POR @ SAC: The Blazers took a look at rookie Joel Freeland as the starting C, mostly because J.J. Hickson was being eased back in after missing a game with sore ribs. Meyers Leonard picked up 5 personal fouls in 15:20 off the bench; he’s still the third-best big on a thin roster. Damian Lillard won’t have the best A/T ratio in the league (3 AST, 4 TO last night) but he did score 20 points (including four triples) and is by far the best rookie PG in fantasy hoops. Will Barton returned sooner than I expected from his hamstring injury and has a chance to be the backup SG by opening night.
The Kings gave Aaron Brooks (16 PTS) a start and brought Isaiah Thomas off the bench for just 11 minutes. Don’t overreact; these things happen when coaches are in preseason mode. Jimmer Fredette might end up with PG minutes as well; he’s looked good so far. SF Travis Outlaw was another surprise starter; I’m continuing to monitor James Johnson (12 PTS in 17 bench minutes)as a possible sleeper.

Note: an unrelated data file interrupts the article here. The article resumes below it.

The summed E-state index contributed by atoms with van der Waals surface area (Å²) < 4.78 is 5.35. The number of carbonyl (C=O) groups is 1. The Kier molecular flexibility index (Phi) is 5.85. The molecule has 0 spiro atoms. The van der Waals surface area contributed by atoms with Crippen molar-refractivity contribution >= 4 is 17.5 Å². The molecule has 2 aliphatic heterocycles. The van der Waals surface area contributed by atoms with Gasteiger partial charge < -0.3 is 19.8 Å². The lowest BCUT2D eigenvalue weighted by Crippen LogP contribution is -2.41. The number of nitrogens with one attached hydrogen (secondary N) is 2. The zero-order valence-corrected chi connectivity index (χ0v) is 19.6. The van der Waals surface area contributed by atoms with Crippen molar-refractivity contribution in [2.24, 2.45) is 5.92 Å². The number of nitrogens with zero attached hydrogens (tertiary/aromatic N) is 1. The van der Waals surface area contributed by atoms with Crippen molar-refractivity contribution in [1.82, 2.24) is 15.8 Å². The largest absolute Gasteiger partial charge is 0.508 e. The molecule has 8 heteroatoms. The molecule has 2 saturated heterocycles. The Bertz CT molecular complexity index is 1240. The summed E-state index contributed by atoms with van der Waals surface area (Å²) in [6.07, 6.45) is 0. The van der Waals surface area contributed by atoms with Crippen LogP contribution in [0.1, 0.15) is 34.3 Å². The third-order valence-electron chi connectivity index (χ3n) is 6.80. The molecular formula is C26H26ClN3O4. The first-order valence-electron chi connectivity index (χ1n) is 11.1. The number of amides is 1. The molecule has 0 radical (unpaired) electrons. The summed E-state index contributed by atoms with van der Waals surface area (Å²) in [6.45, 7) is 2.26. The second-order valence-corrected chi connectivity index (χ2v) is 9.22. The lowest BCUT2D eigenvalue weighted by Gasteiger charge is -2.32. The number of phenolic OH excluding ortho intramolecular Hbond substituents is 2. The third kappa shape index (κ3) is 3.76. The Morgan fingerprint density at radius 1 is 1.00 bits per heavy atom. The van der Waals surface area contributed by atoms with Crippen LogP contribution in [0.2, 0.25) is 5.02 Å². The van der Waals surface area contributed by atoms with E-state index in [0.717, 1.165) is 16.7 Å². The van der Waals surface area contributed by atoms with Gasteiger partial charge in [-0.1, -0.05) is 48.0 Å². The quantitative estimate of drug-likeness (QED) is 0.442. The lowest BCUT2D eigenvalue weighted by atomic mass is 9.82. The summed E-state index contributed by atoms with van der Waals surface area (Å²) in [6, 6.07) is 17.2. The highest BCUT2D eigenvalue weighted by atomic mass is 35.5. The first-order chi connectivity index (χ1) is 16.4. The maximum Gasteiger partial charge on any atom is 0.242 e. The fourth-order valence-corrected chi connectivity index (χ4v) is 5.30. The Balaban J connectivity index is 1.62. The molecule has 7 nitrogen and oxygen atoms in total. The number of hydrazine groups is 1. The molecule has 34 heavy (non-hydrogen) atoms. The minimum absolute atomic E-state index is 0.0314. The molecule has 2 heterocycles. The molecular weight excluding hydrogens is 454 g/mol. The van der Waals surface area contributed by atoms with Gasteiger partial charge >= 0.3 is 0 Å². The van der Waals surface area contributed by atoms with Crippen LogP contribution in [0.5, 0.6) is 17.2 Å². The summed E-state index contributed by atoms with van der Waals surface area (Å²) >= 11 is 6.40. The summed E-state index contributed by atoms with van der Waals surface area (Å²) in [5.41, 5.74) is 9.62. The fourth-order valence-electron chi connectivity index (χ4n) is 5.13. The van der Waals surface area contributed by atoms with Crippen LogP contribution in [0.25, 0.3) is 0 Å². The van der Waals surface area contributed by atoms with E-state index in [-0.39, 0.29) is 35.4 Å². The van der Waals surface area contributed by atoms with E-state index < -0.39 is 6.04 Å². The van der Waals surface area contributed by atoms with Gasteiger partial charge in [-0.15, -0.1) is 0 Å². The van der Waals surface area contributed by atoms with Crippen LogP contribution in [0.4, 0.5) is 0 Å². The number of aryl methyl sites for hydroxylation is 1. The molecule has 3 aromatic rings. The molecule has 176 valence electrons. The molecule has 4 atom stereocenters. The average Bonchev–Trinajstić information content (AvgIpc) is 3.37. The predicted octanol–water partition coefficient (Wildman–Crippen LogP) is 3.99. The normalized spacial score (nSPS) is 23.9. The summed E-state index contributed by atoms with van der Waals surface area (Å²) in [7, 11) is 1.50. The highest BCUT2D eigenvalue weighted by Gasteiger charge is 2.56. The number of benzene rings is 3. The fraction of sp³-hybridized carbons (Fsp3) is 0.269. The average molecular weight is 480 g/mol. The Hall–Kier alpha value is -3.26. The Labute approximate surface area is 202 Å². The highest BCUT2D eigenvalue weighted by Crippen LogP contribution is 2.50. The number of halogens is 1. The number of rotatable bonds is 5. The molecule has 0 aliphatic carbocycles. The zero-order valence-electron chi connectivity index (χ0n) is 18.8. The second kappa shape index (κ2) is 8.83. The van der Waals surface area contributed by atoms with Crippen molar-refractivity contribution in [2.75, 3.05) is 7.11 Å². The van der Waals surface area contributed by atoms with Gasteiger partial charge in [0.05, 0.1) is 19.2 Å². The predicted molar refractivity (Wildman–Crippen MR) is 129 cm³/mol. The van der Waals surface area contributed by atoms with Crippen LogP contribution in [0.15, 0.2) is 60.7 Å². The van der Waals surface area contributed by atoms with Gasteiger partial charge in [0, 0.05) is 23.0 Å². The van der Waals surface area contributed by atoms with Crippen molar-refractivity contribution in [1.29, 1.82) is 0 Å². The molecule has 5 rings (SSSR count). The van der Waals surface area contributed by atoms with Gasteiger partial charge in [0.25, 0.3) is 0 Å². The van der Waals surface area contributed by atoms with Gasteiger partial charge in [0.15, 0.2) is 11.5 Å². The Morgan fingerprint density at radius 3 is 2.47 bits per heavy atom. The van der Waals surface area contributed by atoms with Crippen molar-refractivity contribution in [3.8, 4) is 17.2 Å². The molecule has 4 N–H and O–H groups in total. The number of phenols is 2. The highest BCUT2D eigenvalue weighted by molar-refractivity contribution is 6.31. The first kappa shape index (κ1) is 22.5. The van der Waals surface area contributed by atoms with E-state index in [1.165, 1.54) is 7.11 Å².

October 16 Preview
ATL @ IND: Some coaches, like Larry Drew, use these games to conduct chemistry experiments. If you know what Josh Smith and Al Horford can do, why not start someone else? The Hawks haven’t used anything resembling their best lineup yet, and won’t tonight.
Indiana is just about ready to roll, though George Hill (thumb) is behind. D.J. Augustin is a capable PG replacement. Ian Mahinmi looked very good at C when Roy Hibbert was rested, so rookie Miles Plumlee may not play much once the games count. The most interesting new Pacer is Gerald Green, who can play both wing spots and score points in bunches.